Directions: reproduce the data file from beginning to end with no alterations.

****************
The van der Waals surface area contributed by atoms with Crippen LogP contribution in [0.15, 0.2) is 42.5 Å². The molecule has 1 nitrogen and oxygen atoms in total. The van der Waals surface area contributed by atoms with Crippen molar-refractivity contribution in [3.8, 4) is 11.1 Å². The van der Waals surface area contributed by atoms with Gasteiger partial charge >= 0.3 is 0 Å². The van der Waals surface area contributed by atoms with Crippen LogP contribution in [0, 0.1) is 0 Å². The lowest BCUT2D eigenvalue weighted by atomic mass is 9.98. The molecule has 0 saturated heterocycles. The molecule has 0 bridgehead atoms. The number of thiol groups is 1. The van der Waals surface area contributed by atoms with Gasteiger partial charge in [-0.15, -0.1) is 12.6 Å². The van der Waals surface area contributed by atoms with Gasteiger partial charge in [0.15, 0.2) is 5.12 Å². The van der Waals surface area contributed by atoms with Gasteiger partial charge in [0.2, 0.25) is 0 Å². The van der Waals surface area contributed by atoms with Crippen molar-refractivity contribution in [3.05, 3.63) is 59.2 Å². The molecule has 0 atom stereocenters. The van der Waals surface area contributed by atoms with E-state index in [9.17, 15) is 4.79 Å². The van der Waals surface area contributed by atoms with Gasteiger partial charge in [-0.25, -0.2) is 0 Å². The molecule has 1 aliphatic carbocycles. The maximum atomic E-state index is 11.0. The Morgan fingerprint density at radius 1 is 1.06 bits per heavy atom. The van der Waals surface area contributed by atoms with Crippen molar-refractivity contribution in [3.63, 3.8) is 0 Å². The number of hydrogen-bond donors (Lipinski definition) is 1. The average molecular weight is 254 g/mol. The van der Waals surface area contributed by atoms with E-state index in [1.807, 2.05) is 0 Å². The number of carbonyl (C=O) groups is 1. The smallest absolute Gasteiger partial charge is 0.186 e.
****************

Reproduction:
The van der Waals surface area contributed by atoms with Crippen LogP contribution in [0.15, 0.2) is 42.5 Å². The molecule has 1 nitrogen and oxygen atoms in total. The van der Waals surface area contributed by atoms with Crippen molar-refractivity contribution in [3.8, 4) is 11.1 Å². The van der Waals surface area contributed by atoms with Gasteiger partial charge >= 0.3 is 0 Å². The van der Waals surface area contributed by atoms with Crippen LogP contribution in [0, 0.1) is 0 Å². The lowest BCUT2D eigenvalue weighted by atomic mass is 9.98. The molecule has 0 saturated heterocycles. The molecule has 0 bridgehead atoms. The number of thiol groups is 1. The van der Waals surface area contributed by atoms with Gasteiger partial charge in [-0.15, -0.1) is 12.6 Å². The van der Waals surface area contributed by atoms with Gasteiger partial charge in [0.15, 0.2) is 5.12 Å². The van der Waals surface area contributed by atoms with Gasteiger partial charge in [0.2, 0.25) is 0 Å². The van der Waals surface area contributed by atoms with Crippen molar-refractivity contribution in [3.05, 3.63) is 59.2 Å². The molecule has 0 atom stereocenters. The van der Waals surface area contributed by atoms with E-state index in [9.17, 15) is 4.79 Å². The van der Waals surface area contributed by atoms with Gasteiger partial charge in [-0.25, -0.2) is 0 Å². The molecule has 1 aliphatic carbocycles. The maximum atomic E-state index is 11.0. The Morgan fingerprint density at radius 1 is 1.06 bits per heavy atom. The van der Waals surface area contributed by atoms with Crippen molar-refractivity contribution in [3.63, 3.8) is 0 Å². The number of hydrogen-bond donors (Lipinski definition) is 1. The average molecular weight is 254 g/mol. The van der Waals surface area contributed by atoms with E-state index in [1.807, 2.05) is 0 Å². The number of carbonyl (C=O) groups is 1. The smallest absolute Gasteiger partial charge is 0.186 e.